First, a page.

Business ethics

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Business Ethics3

Business Ethics

  1. Major ethical issues

Enron’s accounting fraud

This is the main issue because it is associated with the company’s performance and financial transactions. The management team of the company if greedy for money in that the leaders tend to break the rules, lies, and cheats, in order to make extra money for individuals (Sims, & Brinkmann, 2003, 248). The leadership of Enron Company was deceiving the employees that they would benefit from the sale of the stock, but only the executives were able to benefit. The Enron leadership also deceived the company’s investors who later lost their money because the former CEO Fastow had allowed buying and selling of the company’s assets without keeping records on its books.

Enron’s reward system

This is a major issue in my eyes because it is commonly identified in the company’s operations. The company’s rewards system is questionable because the management focuses on the retention and promotion of only those employees who have consistent production, but fails to consider ethics. The workers are unfairly compensated because the leadership prioritise their self-interest before meeting the interests of the company and its workers (Sims, & Brinkmann, 2003, 253). As time continued to pass, the reward system changed to be more liberal. The compensation caps were removed from the reward standpoint and due to the fact that people were making huge amounts of money, the company boosted for paying efficient salaries (Shaw, & Barry 2015). The human resource complaint about the conduct of some workers was ignored even after the leadership started offering unlimited vacation period.

  1. Aristotle’s ethics

We enact and develop virtuous traits through being happy all the time, being intellectually and morally upright. The capacity of being virtuous is in us and we need to avoid doing too much or too little of something. One should be honest at the right time and through the right manner. This requires one to be virtuous by avoiding extremes in emotions and actions (Crossan, Mazutis, & Seijts, 2013, 569). This means developing emotions of the right extent, to the right person, at the appropriate time, with the right intention, and through the right manner. One should also use the internal motivation in the right way to get the necessary results (Shaw, & Barry 2015).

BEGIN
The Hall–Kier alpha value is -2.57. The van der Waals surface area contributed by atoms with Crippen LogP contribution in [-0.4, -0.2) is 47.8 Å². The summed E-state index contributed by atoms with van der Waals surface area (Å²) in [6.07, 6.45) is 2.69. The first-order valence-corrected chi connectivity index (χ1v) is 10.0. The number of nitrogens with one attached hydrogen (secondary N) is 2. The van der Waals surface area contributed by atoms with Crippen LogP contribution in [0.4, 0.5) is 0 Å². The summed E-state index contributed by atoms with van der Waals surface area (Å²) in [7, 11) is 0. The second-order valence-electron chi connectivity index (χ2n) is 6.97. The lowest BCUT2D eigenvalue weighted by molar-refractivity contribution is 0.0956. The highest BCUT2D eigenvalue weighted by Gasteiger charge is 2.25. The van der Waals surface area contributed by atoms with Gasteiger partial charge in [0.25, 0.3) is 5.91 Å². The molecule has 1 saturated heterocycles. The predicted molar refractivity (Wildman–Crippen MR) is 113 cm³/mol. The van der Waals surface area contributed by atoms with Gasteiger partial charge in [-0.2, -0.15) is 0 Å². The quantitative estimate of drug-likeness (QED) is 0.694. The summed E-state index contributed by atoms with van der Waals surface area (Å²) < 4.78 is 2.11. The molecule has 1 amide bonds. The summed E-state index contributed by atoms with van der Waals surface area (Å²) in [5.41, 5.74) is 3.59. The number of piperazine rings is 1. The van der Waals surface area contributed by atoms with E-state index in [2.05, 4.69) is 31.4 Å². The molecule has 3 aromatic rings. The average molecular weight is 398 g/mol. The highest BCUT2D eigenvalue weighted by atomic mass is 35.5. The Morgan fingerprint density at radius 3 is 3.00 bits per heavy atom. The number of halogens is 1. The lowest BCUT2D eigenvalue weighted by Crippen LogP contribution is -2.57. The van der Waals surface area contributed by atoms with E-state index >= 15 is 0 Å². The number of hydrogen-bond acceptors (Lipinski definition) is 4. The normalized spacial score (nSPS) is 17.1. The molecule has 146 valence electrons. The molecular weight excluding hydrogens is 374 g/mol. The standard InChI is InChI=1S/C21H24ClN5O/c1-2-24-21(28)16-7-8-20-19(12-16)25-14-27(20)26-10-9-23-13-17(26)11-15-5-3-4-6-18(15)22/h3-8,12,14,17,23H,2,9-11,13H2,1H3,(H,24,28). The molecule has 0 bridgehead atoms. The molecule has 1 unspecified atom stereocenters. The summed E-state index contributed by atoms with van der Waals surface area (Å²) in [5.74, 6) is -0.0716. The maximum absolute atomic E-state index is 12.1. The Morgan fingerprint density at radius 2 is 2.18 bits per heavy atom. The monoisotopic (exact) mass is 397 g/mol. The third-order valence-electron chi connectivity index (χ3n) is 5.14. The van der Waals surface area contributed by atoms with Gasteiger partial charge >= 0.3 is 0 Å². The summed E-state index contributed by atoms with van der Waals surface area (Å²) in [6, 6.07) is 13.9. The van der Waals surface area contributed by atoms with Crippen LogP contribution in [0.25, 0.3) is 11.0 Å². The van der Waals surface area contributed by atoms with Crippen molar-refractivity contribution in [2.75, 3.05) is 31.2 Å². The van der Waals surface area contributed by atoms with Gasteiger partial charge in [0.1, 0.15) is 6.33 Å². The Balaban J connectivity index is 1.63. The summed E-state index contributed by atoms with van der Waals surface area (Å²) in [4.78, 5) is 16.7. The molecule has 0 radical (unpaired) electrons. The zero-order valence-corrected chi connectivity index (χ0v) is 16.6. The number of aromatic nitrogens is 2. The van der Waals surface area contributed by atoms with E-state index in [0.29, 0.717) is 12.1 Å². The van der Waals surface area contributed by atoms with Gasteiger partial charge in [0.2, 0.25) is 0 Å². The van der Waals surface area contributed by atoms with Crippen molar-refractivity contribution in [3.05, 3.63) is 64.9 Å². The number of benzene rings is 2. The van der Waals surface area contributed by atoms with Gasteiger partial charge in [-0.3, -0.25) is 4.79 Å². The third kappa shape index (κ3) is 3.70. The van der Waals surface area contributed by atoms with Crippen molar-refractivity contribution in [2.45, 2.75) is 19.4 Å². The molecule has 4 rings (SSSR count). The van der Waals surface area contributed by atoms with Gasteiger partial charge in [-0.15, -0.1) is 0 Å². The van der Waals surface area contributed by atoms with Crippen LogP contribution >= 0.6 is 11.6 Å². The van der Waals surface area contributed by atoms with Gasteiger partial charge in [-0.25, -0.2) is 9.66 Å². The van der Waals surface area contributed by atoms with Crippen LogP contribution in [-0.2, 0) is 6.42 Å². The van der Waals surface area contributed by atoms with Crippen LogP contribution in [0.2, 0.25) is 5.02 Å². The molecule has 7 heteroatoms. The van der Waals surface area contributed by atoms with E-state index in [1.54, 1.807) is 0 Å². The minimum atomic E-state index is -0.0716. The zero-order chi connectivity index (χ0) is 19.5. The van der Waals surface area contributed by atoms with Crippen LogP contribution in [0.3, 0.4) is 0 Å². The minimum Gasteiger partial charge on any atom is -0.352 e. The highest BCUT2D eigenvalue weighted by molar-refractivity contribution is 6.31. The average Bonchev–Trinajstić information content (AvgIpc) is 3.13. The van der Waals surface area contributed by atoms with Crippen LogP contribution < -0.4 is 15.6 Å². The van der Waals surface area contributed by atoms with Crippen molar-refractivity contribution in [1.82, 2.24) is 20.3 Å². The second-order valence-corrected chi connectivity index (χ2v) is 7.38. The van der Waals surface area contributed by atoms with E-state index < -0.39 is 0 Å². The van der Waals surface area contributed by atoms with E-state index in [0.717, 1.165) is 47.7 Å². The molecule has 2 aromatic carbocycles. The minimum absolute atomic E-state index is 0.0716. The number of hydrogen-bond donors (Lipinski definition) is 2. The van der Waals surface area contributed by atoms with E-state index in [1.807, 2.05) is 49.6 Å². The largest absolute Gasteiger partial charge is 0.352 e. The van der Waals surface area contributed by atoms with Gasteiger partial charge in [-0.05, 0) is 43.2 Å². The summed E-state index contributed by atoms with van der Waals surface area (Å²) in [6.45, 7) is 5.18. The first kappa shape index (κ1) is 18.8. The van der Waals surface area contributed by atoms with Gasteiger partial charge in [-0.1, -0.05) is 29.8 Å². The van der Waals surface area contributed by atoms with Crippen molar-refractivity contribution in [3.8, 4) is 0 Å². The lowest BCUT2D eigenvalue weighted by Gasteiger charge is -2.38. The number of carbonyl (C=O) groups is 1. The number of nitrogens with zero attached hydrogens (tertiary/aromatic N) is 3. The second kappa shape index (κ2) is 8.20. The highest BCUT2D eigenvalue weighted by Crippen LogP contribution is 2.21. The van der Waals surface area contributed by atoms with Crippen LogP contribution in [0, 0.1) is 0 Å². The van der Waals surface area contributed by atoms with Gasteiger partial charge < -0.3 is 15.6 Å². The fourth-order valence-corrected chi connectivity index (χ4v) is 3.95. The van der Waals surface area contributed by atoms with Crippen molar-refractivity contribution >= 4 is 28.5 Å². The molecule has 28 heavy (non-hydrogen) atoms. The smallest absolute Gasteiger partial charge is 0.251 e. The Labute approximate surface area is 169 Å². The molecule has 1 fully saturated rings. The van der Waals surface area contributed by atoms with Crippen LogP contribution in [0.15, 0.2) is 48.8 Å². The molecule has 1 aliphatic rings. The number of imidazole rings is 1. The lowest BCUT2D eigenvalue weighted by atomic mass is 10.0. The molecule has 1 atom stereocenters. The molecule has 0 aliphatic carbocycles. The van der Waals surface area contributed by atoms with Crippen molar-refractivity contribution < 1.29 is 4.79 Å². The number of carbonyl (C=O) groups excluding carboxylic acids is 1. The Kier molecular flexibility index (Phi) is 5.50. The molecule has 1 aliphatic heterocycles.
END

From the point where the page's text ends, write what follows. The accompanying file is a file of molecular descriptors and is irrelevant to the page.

This is different from the consequentialist theory, which emphasizes that the right conduct is the one that maximizes the good, whereby what matters is the results, not the activities. Moreover, it is based on the argument that morality of an activity if judged by the created impact. In non‐consequentialist theory there is the judgment of the reason behind an action, but not the results. It is clear that the virtue ethics evaluate the moral character of a person, not personal actions, impacts, or duties at all. However, the consequentialist and non‐consequentialist theories are both focused on the aspect of judging other people (Pettit, 2016, 29). In the virtue theory, there is no identification of the universal principles or rules in a particular case. On the contrary, the consequentialist and non‐consequentialist theories consider the presence of the moral rules.

  1. Kellogg’s CSR statement

Kellogg’s CSR statement is not sincere but the company is trying to convince stakeholders that the company is socially responsible. The company’s goods are not healthy, despite the CSR statement that Kellogg concerning its practice in trading with nutritious products and enhance retention of healthy lifestyles. The products have some saturated salt, which is harmful to human body, thus proving the statement wrong (DesJardins, & McCall, 2014). Consequently, Kellogg was practicing unethical business and it should avoid claiming that the products have the capacity to promote healthy lifestyles in its CST statement just for increased profits. The company gains bad publicity.